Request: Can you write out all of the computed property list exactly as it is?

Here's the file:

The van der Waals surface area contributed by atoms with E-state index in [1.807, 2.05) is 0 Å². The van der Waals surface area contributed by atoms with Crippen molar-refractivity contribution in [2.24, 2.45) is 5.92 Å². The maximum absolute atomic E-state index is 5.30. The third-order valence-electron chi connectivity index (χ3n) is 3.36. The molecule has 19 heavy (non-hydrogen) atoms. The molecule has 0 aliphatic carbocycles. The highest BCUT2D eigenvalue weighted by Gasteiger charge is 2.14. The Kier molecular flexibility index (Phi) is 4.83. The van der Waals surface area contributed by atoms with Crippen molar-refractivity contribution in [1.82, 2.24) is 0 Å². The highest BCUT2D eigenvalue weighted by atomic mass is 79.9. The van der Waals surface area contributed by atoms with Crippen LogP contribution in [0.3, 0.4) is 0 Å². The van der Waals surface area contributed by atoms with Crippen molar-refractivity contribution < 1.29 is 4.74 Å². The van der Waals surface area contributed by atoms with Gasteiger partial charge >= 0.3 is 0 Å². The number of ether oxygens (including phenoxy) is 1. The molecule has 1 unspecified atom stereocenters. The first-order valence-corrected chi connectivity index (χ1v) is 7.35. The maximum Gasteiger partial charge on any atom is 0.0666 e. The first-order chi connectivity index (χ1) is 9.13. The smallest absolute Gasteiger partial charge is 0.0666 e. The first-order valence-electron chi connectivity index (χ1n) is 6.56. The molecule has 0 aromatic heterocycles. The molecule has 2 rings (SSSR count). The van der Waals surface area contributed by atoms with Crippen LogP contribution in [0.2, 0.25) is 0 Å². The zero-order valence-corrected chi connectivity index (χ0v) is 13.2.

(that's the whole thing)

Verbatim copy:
The van der Waals surface area contributed by atoms with E-state index in [1.807, 2.05) is 0 Å². The van der Waals surface area contributed by atoms with Crippen molar-refractivity contribution in [2.24, 2.45) is 5.92 Å². The maximum absolute atomic E-state index is 5.30. The third-order valence-electron chi connectivity index (χ3n) is 3.36. The molecule has 19 heavy (non-hydrogen) atoms. The molecule has 0 aliphatic carbocycles. The highest BCUT2D eigenvalue weighted by Gasteiger charge is 2.14. The Kier molecular flexibility index (Phi) is 4.83. The van der Waals surface area contributed by atoms with Crippen molar-refractivity contribution in [1.82, 2.24) is 0 Å². The highest BCUT2D eigenvalue weighted by atomic mass is 79.9. The van der Waals surface area contributed by atoms with Crippen LogP contribution in [0.3, 0.4) is 0 Å². The van der Waals surface area contributed by atoms with Crippen molar-refractivity contribution < 1.29 is 4.74 Å². The van der Waals surface area contributed by atoms with Gasteiger partial charge >= 0.3 is 0 Å². The number of ether oxygens (including phenoxy) is 1. The molecule has 1 unspecified atom stereocenters. The first-order valence-corrected chi connectivity index (χ1v) is 7.35. The maximum Gasteiger partial charge on any atom is 0.0666 e. The first-order chi connectivity index (χ1) is 9.13. The smallest absolute Gasteiger partial charge is 0.0666 e. The first-order valence-electron chi connectivity index (χ1n) is 6.56. The molecule has 0 aromatic heterocycles. The molecule has 2 rings (SSSR count). The van der Waals surface area contributed by atoms with Crippen LogP contribution in [0.2, 0.25) is 0 Å². The zero-order valence-corrected chi connectivity index (χ0v) is 13.2.